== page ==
28166 members and growing – the largest networking group in the maritime industry!

LoginJoin

Monday, April 24, 2017

Tan Sri Kt Lim

Chairman, Genting Hong Kong

Posted 3/13/2017 10:51:53 AM

Tan Sri Kt Lim (Photo: Genting Hong Kong)

By Greg Trauthwein

Last year Genting Hong Kong acquired shipbuilding capacity in Germany. When and why was the decision made to become a shipbuilder?
With the rapid growth of the world cruise industry, especially in China, this has led to cruise ship order book reaching an all-time high, with orders placed as far out as 2026, nearly 10 years from now. In order to ensure that the company can build the required number of cruise ships for three brands in the next decade, it is strategic that we acquired shipyards that can build our cruise ships on a timely basis without pricing pressure from the limited number of yards which can build mega cruise ships. Ownership of the yards provides certainty that we can build a fleet of high quality cruise ships at a pace dictated by our growth rather than constrained by supply.

Which economic indicators do you monitor to future plan, and what do those indicators say now?
We look at most economic indictors, particularly the long term ones as the orders of cruise ships will result in delivery 4 to 5 years in the future. Unlike the aircraft industry, it is not possible to start any large cruise fleet buying existing tonnage due to the sheer economies of scale of large cruise ships. With most of the world, particularly in Asia at a much lower GDP per capita but with growth which are several fold higher than developed countries, the opportunities of growth in Asia will be much higher. This is the region where we are now focused our future on.

As experts in the Asia cruise market, how does this market differ from European, Mediterranean and North American markets?
Each country and region have their own particular unique market characteristics. For example, German cruise lines are quite different from U.S. cruise lines in terms of design, operation, food and service standards. Therefore, Star and Dream Cruises ships are also very unique for the Asian market as the design started grounds up with the Asian market in mind.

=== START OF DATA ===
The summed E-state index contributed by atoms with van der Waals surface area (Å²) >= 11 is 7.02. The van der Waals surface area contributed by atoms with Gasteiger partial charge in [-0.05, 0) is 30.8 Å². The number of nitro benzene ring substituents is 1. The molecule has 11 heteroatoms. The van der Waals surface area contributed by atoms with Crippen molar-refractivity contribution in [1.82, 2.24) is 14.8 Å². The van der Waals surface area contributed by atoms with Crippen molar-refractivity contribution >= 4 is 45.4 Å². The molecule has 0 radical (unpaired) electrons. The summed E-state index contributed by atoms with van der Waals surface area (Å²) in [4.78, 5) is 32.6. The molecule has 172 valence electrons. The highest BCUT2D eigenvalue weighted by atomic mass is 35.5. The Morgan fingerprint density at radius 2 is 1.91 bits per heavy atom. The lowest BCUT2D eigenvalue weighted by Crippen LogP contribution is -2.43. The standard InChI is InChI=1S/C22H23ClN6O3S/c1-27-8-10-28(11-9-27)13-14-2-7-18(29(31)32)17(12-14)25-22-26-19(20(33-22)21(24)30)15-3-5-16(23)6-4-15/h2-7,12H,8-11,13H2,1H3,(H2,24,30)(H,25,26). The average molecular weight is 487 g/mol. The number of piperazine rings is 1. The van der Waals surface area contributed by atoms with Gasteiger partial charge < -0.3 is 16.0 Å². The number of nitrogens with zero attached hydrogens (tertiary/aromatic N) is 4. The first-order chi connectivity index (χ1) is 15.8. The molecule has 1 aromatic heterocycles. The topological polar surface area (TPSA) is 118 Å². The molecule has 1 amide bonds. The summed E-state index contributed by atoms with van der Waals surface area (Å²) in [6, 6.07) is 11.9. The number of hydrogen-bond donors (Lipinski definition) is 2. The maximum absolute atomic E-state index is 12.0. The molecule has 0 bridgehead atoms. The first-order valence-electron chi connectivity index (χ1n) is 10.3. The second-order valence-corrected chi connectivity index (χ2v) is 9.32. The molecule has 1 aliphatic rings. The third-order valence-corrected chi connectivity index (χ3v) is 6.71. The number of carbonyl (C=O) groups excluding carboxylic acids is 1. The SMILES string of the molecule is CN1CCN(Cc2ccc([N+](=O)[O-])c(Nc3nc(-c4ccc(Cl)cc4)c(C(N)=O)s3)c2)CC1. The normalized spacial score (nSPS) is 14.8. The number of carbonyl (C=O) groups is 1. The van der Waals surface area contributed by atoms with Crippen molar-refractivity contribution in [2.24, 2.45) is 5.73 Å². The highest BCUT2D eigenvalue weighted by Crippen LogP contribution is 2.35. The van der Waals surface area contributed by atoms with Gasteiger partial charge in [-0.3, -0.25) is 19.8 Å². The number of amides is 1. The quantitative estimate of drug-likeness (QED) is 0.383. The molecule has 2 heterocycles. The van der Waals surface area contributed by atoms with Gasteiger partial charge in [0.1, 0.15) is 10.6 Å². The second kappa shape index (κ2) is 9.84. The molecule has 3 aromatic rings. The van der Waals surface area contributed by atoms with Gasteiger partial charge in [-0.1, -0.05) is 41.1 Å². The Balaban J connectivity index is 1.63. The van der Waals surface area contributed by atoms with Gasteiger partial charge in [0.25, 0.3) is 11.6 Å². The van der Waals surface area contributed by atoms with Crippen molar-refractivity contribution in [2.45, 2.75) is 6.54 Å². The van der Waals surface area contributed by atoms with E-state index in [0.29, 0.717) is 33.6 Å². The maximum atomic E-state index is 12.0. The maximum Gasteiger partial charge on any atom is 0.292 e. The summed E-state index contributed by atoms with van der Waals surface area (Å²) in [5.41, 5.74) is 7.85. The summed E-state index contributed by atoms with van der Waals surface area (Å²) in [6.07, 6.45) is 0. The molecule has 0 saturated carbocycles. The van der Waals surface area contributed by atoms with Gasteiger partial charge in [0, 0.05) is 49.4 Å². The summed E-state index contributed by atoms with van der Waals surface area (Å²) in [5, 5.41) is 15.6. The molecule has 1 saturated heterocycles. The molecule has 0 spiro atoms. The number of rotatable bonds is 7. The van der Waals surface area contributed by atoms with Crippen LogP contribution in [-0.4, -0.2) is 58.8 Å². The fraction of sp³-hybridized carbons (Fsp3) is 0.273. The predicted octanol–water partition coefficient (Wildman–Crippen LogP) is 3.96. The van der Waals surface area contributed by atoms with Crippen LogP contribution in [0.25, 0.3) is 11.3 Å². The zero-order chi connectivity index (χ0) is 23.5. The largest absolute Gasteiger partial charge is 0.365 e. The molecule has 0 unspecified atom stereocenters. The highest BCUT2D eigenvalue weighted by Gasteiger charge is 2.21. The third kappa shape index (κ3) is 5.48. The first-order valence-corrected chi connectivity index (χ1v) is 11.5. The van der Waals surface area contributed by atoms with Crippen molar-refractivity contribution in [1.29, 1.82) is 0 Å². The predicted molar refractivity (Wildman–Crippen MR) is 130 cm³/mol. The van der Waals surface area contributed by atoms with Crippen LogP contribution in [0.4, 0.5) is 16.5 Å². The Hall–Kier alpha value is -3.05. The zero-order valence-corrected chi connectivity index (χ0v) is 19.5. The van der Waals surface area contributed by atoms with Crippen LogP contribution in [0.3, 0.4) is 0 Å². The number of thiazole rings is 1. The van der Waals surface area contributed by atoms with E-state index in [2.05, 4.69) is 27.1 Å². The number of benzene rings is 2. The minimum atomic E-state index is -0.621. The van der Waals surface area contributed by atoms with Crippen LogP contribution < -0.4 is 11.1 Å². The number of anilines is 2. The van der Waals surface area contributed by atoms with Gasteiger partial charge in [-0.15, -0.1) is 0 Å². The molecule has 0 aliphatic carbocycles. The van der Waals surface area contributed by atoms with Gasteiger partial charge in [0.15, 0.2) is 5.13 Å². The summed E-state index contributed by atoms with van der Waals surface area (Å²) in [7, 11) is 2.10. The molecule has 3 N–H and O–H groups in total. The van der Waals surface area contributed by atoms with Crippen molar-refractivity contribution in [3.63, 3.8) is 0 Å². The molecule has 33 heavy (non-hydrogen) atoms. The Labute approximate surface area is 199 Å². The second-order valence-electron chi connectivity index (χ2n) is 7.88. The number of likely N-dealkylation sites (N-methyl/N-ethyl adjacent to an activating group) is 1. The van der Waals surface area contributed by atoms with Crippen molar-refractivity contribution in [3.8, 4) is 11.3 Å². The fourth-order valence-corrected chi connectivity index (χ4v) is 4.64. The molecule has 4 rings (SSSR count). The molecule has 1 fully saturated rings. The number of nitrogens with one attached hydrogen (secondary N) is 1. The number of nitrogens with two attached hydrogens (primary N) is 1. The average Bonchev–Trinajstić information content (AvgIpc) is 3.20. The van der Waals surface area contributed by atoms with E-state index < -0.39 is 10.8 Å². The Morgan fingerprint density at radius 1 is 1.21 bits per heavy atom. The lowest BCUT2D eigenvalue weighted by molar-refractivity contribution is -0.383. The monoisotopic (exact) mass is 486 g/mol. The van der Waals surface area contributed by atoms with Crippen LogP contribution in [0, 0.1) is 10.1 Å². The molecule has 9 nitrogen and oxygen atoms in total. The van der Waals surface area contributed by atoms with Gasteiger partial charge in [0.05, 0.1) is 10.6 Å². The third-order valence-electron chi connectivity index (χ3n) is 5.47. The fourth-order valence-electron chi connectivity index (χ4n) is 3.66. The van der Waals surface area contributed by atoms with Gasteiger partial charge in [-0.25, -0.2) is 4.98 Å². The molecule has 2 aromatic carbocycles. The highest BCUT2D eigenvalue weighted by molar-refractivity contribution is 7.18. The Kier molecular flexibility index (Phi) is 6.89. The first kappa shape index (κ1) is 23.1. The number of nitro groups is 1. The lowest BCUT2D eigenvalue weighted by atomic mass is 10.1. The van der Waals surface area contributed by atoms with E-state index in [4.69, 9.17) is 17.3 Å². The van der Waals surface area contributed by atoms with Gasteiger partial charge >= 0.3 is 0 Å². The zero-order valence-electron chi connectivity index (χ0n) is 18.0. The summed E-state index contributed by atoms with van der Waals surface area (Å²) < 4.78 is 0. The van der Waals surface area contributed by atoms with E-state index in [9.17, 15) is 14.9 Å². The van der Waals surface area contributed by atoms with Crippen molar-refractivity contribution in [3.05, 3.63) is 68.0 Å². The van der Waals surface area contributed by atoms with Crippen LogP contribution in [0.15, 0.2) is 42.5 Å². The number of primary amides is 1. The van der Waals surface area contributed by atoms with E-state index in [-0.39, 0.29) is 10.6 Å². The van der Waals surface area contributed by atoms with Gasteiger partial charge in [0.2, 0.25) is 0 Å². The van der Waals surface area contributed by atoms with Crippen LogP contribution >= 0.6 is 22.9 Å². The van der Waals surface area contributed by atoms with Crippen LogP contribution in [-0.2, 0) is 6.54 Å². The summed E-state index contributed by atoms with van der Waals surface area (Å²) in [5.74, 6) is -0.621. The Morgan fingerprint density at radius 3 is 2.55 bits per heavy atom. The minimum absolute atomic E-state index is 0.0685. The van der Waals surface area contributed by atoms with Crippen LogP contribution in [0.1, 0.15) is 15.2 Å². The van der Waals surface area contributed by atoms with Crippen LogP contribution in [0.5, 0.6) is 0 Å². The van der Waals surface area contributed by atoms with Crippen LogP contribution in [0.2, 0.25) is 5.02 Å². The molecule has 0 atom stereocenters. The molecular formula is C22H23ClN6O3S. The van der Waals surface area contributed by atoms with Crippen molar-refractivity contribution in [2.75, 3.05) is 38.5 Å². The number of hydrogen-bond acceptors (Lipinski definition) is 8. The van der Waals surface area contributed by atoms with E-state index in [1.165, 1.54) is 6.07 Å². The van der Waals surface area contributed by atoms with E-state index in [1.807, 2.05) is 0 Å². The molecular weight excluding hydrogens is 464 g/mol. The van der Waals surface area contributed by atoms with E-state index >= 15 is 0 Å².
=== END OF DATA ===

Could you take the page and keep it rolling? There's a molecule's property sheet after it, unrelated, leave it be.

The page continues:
When looking at the ships that you build today, how are they most similar, and most different, than the oldest ships in your fleet?
The Global Class ships for Star Cruises will set a new pace for cruise ships built for the Asian market, in both size and facilities. They will be very different from the older ships in our fleet. Detailed particulars will be released closer to the delivery date in 2020.

Where do you see potential for growth, and how is this affecting the ships you design and build?
Cruising is increasing worldwide at a steady pace. Although everyone speaks of the rapid growth of cruising in Asia, the rapid growth is from a small base. The absolute number of berths required will be more for the much larger fleet servicing the developed countries in the Caribbean, Alaska and the Mediterranean. As we are focused on the Asian region, Genting Hong Kong will continue to build cruise ships, which are “Asian at heart, yet international in spirit”. For example, language plays an important role in ensuring that our Chinese guests feel at home while on board any of our ships and, as dining is a very important part of the local culture, Chinese guests are very discerning when it comes to their many types of regional cuisines. 

What is the biggest challenge to building and maintaining a successful cruise shipping brand?
There are many successful brand strategies but for us, it is identifying the Asian needs; building ships addressing those needs and delivering the service at the right price point of this particular market.


(As published in the February 2017 edition of Maritime Reporter & Engineering News)
Q1 2017  - CRUISE SHIPPING PORTS